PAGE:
USPS Begins to Enforce New Delivery Procedures for Subdivisions
NCHBA was contacted by the HBA of Raleigh-Wake County and the Triad Real Estate and Building Industry Coalition (TREBIC) after several developer members were required by the U.S. Postal Service to put Centralized Box Units (CBUs) for mail receipt instead of traditional curbside mailboxes.
Upon further research, we learned that CBUs are now required in subdivisions where postal service delivery was not established by the date specified in the USPS amended Postal Operations Manual (POM) or approximately April 2012. The implementation of CBUs is causing adverse effects, the most serious being single-family homes that are occupied and have curbside mailboxes installed, but where these residents are not receiving any mail.
Based on conversation with municipal officials, neither the municipalities nor the developers were made aware of the POM changes prior to subdivision plan approval. In some instances, residents of earlier phases of the subdivision are receiving curbside mail delivery, and it is impractical (if not impossible) to retrofit the subdivision plan to accommodate the CBUs in later build-out phases.
U.S. Representative Mark Meadows (11th Congressional District)— as a member of the House Committee on Oversight and Government Reform—and his staff recently met with USPS officials in Washington, DC. Lead staff in Meadows’ office reported that USPS understands the problem of residents not receiving curbside mail in existing subdivisions and “would like to find areas of common ground.” USPS officials did reiterate the CBUs are the way of the future, due to their cost-savings and the current financial state of the USPS.
How Does This Affect You? Even if the subdivision you are building in is currently receiving mail via curbside delivery, remaining houses and/or phases may be required to use CBUs.
We are currently seeking waivers from the CBU requirement in the USPS Greensboro District (zip codes beginning in 270-279 or 286), as this was the first area to implement the new procedures. However, this is now a statewide problem, because in late May, we received information from the USPS Mid-Carolinas District (zip codes beginning in 280-285, 287-289 and 297), which included a letter to local government planners informing them of the CBU requirement and stating that this will affect all “new and existing subdivisions.” The letter was accompanied by a Builder and Developer Guide. Your local government planner may or may not have received this. Please see this link for the information NCHBA received.
NCHBA recommends that you check with your local government planning office and with your local postmaster prior to beginning new subdivision phases to get guidance on what to expect with mail delivery. Meanwhile, NCHBA will continue to work with Rep. Meadows and the rest of our Congressional delegation to: 1) get CBU requirement waivers for houses currently occupied and that are not receiving mail, and 2) get waivers for presold lots and/or for subdivisions that are platted and that cannot be redesigned without being re-approved by a local government. If you have questions or need more information, please contact Lisa Martin at email@example.com or at 800-662-7129.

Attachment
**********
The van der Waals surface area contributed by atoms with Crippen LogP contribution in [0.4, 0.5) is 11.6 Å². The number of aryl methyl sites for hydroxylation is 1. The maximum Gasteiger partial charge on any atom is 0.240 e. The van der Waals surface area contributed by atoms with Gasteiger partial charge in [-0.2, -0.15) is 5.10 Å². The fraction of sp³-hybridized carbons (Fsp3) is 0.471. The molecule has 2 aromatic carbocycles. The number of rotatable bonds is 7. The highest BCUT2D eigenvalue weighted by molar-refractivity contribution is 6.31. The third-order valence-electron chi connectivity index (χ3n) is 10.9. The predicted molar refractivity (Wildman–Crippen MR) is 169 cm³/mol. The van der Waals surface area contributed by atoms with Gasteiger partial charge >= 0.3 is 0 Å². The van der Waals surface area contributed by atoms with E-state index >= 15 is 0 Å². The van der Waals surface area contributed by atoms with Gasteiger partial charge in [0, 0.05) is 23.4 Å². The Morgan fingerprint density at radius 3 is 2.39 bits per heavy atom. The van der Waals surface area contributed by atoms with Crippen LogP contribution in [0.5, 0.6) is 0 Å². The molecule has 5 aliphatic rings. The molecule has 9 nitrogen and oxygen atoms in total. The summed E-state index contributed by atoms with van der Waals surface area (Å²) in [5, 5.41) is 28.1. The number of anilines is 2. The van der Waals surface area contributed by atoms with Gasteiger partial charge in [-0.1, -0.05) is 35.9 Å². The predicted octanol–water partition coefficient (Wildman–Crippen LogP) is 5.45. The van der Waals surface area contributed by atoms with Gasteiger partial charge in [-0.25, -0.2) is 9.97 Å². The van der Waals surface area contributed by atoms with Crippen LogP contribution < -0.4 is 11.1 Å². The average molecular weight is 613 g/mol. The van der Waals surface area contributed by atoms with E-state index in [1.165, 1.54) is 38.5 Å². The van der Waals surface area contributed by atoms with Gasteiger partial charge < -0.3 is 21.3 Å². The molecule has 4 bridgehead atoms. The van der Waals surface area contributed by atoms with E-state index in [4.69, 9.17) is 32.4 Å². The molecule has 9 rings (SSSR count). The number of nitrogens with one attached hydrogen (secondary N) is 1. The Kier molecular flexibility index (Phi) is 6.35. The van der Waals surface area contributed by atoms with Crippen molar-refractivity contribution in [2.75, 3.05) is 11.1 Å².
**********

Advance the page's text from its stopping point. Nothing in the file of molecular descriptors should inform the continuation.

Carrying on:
NAHB News: Study Finds Government Regs Are 25% of New-Home Cost
NAHB’s study, How Government Regulation Affects the Price of a New Home, provides estimates of the impact that such regulations have on the price of a home. And those estimates are truly eye-opening; they indicate that, on average, regulations imposed by government at all levels account for 25.0% of the final price of a new single-family home built for sale. Nearly two-thirds of this — about 16.4% of the final house price — is tied to higher costs associated with the finished lot due to regulations imposed during the lot’s development. A little over one-third — 8.6% of the house price — is the result of costs incurred by the builder after purchasing the finished lot.
The study points out that the relatively high share of regulatory costs affecting a home during its development are particularly significant in the current environment, when there is a low level of developed land in the pipeline. Thus, in most cases the full range of regulatory costs—those that fall on development as well as construction—will need to be overcome if production and employment in the housing industry are to get back on track. For more information, contact study author Paul Emrath at 800-368-5242, x8449.
DENR publishes stormwater transfer permit form
The N.C. Department of Environment and Natural Resources has published a form, State Stormwater Permit Transfer Request, in response to one of NCHBA’s legislative priorities — HB 750: Stormwater Best Management Responsibility/Association.
This request form is for a transfer of the stormwater permit from a current permittee who is the declarant of a condominium or declarant of a planned community (as defined in Chapter 47C or Chapter 47F of the General Statutes, respectively) to a unit owners association, owners association, or other management entity identified in the condominium or planned community’s declaration pursuant to N.C.G.S. 143-214.7(c2)/ Session Law 2011-256.